wife beating:

http://www.ozpolitic.com/forum/YaBB.pl?num=1227877786/35#35

with a miswak

If the husband beats her too hard she can apply to the court to be allowed to beat him back in retaliation.

Some jurists think full-on wife beating is 'permissable but not advisable'
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« Last Edit: Jan 23rd, 2009 at 11:50am by freediver »  

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Re: Muslim Women Don't See Themselves as Oppressed
Reply #5 - Jan 23rd, 2009 at 12:08pm
 
The muslim women agree because those who disagree are not muslim.

http://au.youtube.com/watch?v=k_HVZrDdt4o&feature=PlayList&p=CDD1AE9C31786B1C&pl...

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Re: Muslim Women Don't See Themselves as Oppressed
Reply #6 - Jan 24th, 2009 at 3:03am
 
freediver,

Quote:
So what it's saying is that a majority of Muslim women reject Islamic law?


How on earth did you arrive at this conclusion? According to Islam, women have just as much right as men to elect their leader. No doubt those women see it as their Islamic right, which is being stolen from them by the American-backed puppet governments they live under.

Besides, most Muslim countries allow women to vote anyway, Saudi Arabia does not, then again they don't let women drive either, both things which clearly contradict Islam.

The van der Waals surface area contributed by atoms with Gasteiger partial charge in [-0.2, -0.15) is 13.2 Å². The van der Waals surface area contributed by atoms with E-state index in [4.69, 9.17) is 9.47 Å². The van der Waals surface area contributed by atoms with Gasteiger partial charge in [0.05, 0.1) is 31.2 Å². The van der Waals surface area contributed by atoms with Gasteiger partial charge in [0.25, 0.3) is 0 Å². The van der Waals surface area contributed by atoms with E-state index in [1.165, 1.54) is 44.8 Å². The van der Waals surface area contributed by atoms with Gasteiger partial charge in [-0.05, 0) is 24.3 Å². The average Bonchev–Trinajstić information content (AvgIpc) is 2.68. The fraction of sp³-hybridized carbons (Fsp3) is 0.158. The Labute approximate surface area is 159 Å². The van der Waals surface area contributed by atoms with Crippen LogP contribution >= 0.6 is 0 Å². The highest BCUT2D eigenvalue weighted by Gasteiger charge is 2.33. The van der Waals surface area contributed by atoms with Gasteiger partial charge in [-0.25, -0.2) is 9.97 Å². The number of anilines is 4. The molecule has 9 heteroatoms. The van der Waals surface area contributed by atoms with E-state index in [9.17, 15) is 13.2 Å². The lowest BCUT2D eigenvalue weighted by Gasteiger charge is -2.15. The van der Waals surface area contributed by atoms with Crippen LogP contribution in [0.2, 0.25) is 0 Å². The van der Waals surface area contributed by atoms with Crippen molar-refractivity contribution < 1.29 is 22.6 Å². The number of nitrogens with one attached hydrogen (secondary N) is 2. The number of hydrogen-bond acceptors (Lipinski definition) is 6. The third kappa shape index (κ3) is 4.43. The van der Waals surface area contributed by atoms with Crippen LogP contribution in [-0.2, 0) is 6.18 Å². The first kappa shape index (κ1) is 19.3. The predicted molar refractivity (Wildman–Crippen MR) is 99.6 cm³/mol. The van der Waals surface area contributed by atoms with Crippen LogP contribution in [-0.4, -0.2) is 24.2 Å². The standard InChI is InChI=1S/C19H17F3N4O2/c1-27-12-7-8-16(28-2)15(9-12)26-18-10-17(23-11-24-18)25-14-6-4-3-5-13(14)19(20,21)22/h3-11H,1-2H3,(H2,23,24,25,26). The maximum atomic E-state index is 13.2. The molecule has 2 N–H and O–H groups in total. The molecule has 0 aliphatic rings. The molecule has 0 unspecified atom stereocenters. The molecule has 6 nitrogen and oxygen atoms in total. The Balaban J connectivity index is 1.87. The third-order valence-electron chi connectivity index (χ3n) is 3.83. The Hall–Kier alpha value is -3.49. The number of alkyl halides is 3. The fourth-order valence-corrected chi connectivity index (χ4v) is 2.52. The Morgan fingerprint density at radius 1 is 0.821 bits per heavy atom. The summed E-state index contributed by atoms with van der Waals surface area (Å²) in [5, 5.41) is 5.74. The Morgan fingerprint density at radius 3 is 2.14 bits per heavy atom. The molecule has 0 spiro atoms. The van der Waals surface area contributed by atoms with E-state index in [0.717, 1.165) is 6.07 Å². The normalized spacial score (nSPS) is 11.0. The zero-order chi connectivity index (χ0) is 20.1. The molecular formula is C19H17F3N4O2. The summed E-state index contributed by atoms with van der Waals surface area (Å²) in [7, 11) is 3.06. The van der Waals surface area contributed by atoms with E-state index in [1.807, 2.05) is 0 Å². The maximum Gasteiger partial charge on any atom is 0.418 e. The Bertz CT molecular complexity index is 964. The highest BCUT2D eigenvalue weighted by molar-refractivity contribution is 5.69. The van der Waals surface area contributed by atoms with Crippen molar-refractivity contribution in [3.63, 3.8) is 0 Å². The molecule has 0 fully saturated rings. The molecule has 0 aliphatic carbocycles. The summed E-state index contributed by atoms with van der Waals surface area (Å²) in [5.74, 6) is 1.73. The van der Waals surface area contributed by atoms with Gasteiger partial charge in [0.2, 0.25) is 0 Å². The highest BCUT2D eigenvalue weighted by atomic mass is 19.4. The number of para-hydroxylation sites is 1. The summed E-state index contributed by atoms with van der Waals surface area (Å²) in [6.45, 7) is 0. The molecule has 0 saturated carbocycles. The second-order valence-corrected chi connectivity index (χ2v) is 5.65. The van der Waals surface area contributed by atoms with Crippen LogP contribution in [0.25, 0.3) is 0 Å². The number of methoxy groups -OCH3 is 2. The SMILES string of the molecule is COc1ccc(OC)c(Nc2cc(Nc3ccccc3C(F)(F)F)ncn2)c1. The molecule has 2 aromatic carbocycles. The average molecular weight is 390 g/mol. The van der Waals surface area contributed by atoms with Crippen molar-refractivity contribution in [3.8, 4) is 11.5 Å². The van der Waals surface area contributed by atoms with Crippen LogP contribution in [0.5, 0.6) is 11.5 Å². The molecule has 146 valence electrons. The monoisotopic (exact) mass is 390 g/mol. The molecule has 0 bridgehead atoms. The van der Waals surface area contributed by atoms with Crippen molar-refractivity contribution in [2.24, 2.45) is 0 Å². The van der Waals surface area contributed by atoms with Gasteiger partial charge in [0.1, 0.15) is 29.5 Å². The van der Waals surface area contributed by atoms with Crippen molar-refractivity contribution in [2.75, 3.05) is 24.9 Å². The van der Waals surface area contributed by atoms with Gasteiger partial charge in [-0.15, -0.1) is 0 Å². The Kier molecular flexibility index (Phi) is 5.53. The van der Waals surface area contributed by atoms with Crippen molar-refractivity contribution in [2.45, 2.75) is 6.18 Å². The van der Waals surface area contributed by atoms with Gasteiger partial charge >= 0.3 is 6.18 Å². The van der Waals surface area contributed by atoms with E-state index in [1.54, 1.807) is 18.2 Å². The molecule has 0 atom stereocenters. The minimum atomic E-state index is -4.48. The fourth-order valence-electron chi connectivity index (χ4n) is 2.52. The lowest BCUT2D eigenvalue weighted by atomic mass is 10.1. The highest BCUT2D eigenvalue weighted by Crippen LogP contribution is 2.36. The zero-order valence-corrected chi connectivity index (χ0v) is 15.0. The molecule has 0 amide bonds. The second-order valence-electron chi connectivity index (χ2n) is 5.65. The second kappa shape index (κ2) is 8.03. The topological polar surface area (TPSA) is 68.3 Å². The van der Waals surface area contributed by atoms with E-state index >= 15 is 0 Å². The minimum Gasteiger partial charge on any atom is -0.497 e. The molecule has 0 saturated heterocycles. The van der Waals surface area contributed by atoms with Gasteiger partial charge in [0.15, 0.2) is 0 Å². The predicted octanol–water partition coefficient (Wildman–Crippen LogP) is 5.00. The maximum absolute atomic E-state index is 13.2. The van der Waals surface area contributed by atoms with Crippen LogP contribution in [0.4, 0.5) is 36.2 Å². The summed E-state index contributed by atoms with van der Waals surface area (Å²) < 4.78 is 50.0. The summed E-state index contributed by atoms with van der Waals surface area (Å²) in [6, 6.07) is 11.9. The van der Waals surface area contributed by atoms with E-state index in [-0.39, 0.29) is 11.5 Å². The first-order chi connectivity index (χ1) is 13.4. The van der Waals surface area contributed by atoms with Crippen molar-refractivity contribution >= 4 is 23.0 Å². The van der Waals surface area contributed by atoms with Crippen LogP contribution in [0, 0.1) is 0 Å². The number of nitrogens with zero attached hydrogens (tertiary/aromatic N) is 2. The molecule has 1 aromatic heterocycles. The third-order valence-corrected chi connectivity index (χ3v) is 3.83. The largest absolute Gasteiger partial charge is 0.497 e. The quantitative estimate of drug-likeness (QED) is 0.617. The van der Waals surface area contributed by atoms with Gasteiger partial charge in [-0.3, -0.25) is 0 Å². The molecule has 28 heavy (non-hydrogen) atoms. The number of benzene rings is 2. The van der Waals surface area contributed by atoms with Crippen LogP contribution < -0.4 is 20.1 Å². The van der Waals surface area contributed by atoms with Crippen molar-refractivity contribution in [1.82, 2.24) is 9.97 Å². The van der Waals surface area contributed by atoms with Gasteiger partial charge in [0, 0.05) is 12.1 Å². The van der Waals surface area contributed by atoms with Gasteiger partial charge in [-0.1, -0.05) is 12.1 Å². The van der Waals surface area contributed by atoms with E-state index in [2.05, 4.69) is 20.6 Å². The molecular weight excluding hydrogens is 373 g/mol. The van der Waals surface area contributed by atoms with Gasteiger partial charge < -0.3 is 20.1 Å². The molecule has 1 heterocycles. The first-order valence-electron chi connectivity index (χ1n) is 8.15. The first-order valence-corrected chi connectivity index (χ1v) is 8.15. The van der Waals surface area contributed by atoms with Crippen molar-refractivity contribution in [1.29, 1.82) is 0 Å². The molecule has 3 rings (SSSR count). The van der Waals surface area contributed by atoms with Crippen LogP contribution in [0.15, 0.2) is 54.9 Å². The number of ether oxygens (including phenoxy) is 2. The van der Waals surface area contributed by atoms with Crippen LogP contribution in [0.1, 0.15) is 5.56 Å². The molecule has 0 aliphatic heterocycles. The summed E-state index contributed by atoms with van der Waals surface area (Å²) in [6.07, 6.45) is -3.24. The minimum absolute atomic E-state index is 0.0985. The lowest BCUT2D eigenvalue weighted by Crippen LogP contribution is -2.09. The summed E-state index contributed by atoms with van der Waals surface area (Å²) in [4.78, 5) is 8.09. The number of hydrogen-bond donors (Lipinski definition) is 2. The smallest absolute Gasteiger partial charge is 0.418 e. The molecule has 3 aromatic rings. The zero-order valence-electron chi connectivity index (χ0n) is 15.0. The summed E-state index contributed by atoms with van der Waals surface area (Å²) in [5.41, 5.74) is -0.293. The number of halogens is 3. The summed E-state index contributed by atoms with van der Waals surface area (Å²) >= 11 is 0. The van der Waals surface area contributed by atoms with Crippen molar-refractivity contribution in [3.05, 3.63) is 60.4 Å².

Just a little tidbit about women's suffrage in the world's most populous Muslim nation, Indonesia, which was under the enlightened European Dutch rule when women's suffrage was first won. However, it was only granted for women of European background... wasn't until 1941, that Indonesian women finally won the right to vote.

Quote:
So rights should be judged on their economic impact?


The economic and political conditions in the Muslim countries are the main problems. Most Muslims, even women confirm this. You seem to just swallow the standard propaganda line though that the problem with Muslim countries is based in the dress code for women.

Quote:
Any errors Abu?


Yes, it's all errors. I told you, I'm not particularly interested in helping you spread your vicious lies and hateful misrepresentations of Islam. They are nothing but your spin on the situation.
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« Last Edit: Jan 24th, 2009 at 3:21am by abu_rashid »  
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Re: Muslim Women Don't See Themselves as Oppressed
Reply #7 - Jan 26th, 2009 at 9:52am
 
From what I've seen of Muslim women in the UAE and Turkey in particular, it's Muslim men that are oppressed  Grin

Some of those women seem to rule the household with an iron fist.
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...
1523 people like this. The remaining 7,134,765,234 do not 
 
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Re: Muslim Women Don't See Themselves as Oppressed
Reply #8 - Jan 26th, 2009 at 10:28am
 
...
Ofcourse they don't think they're oppressed, they were raised that way. They weren't raised like us western folk. And maybe that's for the best...

We bitch at them for being so arrogant and religious, oppressing their women. So what are we going to do? Kill them all and make them adhere to the principles of the west? "You'll tolerate this, this, and that and you'll like it!"